A Win for Employers:
Federal Judge Says “Joint Employers” Rule a No-Go

By Todd Shadle, Board Certified Labor & Employment Attorney/Shareholder

In a recent ruling, a federal judge in Texas struck down a National Labor Relations Board (NLRB) rule broadening the test for determining when separate businesses could be considered joint employers. The rule, issued in October 2023 had been set to take effect March 11, 2024.

A highly contentious issue across several presidential administrations, the Biden administration and the NLRB sought to make it easier for workers, especially those employed by third parties, franchisees, and subcontractors, to be considered employees of more than one entity and allow for increased union organizing and collective bargaining.

In striking down the rule, U.S. District Judge J. Campbell Barker wrote the rule “would treat virtually every entity that contracts for labor as a joint employer because virtually every contract for third-party labor has terms that impact, at least indirectly … essential terms and conditions of employment.”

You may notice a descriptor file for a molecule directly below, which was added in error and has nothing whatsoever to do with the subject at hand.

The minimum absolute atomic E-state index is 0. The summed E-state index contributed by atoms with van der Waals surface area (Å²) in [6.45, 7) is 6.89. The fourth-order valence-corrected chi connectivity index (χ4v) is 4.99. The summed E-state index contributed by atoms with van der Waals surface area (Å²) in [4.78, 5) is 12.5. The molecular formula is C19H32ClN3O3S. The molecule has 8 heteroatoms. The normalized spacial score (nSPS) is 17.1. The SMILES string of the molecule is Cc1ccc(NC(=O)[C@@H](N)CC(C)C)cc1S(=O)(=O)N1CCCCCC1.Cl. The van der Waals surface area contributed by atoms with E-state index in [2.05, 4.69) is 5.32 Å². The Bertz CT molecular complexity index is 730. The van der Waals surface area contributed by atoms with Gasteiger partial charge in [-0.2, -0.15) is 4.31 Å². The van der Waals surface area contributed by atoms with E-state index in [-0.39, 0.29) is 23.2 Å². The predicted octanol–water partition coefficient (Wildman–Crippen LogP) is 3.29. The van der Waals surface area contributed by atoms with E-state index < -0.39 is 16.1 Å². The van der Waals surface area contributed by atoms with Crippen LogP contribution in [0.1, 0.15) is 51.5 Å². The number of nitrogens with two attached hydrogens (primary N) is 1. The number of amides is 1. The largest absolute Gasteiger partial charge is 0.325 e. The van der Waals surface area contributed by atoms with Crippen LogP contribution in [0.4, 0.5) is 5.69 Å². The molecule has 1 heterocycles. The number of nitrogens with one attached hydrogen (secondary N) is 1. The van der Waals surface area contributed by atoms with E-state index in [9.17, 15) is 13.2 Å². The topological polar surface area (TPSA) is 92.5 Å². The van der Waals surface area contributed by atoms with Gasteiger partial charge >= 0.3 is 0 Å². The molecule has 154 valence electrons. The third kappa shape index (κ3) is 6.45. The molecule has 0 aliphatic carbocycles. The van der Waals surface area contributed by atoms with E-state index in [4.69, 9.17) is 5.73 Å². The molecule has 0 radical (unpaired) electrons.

He agreed with the U.S. Chamber of Commerce, who challenged the joint employer rule, that the new rule was too broad and also found that the NLRB’s rescission of the prior rule was arbitrary and capricious. As a result, the old rule continues to be in effect.

The ruling out of the Eastern District of Texas stops the implementation of the rule on a nationwide basis. The NLRB has stated they intend to appeal and will need to appeal to the Fifth Circuit Court of Appeals.